Jules' pictures - 1998

Mount Mulligan Station

August 1998 - a few quick pics from my trip with Ma (Jessie) to a cattle station out West from Cairns, Queensland.

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We left the Cairns razzle-dazzle and its surrounding lush rainforest behind, driving up over the coastal ranges ...

... out west where there is wide open space, grey-green bush and red dust ...

... and a country welcome for farm-stay guests from our host, Owen Rankine, at Mount Mulligan Station.

Mount Mulligan Station is a working cattle station, where some 1500 head of Brahmin-cross cattle roam the bush, mostly fending for themselves between musterings, except for a little supplementary feeding for young animals when needed.

Farm-stay guests can watch the varied farm activities, or avoid them if they prefer. (Owen told us of the dismay of some previous visitors who decided to watch cattle being branded - they found it very disturbing to their city sensitivities.)

But while farm work goes on, you can also ride horses, swim in the dam, walk for miles, or just take it easy on the shady verandah.

For a touch of history I wandered around the old Mount Mulligan Mine site, which was surrounded by a busy little town earlier this century. Of that town, the only remaining building today is the former hospital, which now serves as the station homestead.

Another Mount Mulligan activity - making your own didgeridoo - harks back to ancient Aboriginal traditions, but has been enthusiastically adopted and adapted by 1990's backpacker travellers.


We were lucky to be able to watch and listen to Kobi, one such traveller who was spending a few weeks at the station while we were there. He had already made himself a couple of didgeridoos and had learnt to play them very well. The station horses also seemed to have developed quite a taste for didge music!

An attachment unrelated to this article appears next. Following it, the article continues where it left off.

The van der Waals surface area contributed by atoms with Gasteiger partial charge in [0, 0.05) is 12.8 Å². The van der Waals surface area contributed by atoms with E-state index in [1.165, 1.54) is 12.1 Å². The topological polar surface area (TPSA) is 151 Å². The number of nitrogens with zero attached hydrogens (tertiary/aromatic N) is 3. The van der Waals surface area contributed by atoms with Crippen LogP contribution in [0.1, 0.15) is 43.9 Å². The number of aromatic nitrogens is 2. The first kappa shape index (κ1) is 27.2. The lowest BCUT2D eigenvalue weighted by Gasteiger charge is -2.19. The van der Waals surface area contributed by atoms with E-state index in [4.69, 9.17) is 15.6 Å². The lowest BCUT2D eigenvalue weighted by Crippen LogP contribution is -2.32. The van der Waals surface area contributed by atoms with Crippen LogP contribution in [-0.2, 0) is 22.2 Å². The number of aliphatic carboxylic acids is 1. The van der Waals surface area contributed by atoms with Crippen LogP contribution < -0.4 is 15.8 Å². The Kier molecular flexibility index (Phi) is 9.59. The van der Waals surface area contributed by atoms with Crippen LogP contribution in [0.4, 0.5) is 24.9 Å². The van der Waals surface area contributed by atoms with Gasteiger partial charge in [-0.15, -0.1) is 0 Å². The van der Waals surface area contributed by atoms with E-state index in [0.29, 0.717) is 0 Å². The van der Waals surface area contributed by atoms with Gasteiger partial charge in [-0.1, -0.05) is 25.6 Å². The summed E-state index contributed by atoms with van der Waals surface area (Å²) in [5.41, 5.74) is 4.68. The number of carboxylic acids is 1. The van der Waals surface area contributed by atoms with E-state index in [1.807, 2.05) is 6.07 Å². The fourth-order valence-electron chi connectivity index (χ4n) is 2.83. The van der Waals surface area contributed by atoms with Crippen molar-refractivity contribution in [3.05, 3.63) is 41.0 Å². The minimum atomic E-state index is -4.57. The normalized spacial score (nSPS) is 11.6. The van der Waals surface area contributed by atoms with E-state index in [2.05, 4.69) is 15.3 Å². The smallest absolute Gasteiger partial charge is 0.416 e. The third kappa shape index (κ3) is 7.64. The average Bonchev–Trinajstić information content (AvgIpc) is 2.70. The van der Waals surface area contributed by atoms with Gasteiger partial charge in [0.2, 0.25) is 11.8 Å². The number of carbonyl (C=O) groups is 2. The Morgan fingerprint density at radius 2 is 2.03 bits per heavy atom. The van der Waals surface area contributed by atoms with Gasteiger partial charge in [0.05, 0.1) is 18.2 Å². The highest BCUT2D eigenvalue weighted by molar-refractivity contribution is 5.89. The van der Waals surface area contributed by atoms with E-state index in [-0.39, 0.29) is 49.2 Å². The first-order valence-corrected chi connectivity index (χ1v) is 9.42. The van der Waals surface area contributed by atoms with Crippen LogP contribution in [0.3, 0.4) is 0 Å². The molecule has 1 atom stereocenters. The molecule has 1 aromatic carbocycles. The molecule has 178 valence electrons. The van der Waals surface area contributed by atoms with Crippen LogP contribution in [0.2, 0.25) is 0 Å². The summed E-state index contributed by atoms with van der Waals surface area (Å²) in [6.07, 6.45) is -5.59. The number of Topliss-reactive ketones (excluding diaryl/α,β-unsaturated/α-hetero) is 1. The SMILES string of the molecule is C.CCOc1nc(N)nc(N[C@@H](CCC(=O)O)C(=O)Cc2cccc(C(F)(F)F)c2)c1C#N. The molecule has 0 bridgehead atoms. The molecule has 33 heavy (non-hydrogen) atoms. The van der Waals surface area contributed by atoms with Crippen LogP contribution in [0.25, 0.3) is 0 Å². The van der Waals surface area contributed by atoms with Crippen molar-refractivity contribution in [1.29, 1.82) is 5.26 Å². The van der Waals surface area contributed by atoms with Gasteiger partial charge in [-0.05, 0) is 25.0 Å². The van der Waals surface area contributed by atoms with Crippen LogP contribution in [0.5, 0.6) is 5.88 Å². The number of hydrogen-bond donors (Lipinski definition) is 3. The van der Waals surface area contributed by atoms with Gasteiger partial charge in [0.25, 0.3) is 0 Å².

Way-out-west and traditional as some things are out at the station, today's technology is part of it too.
During our stay, a friend of Owen's dropped in for a chat - by helicopter. It turned out, the friend's business is mustering cattle by helicopter - the most practical way, nowadays, on some of the huge properties to the north and west of here.

With my laptop computer and modem we tried to set up Owen's new internet connection via the Mount Mulligan VHF telephone (it's way beyond the end of the normal phone lines). And although we didn't succeed, we did learn that it will soon be possible - although slow by modern data standards - once his ISP makes some changes to the modems at their end. I'm still hoping to get an email from Owen one of these days, to say it really is working!
(See Contacting Mount Mulligan for further news on this.)

Meanwhile, in between putting out feed for his weaner cattle, and fixing a broken spring on his trailer, Owen took time out to tune the engine of his new ultralight, with which he will soon be offering scenic flights as another activity for guests.

As you can see in the photos, he needed some technical advice from Ma, and then got the engine running perfectly. Later he zoomed off to practice take offs and landings in a rising breeze - quite an aviation display with the only audience being Ma, myself and a few cattle nearby.

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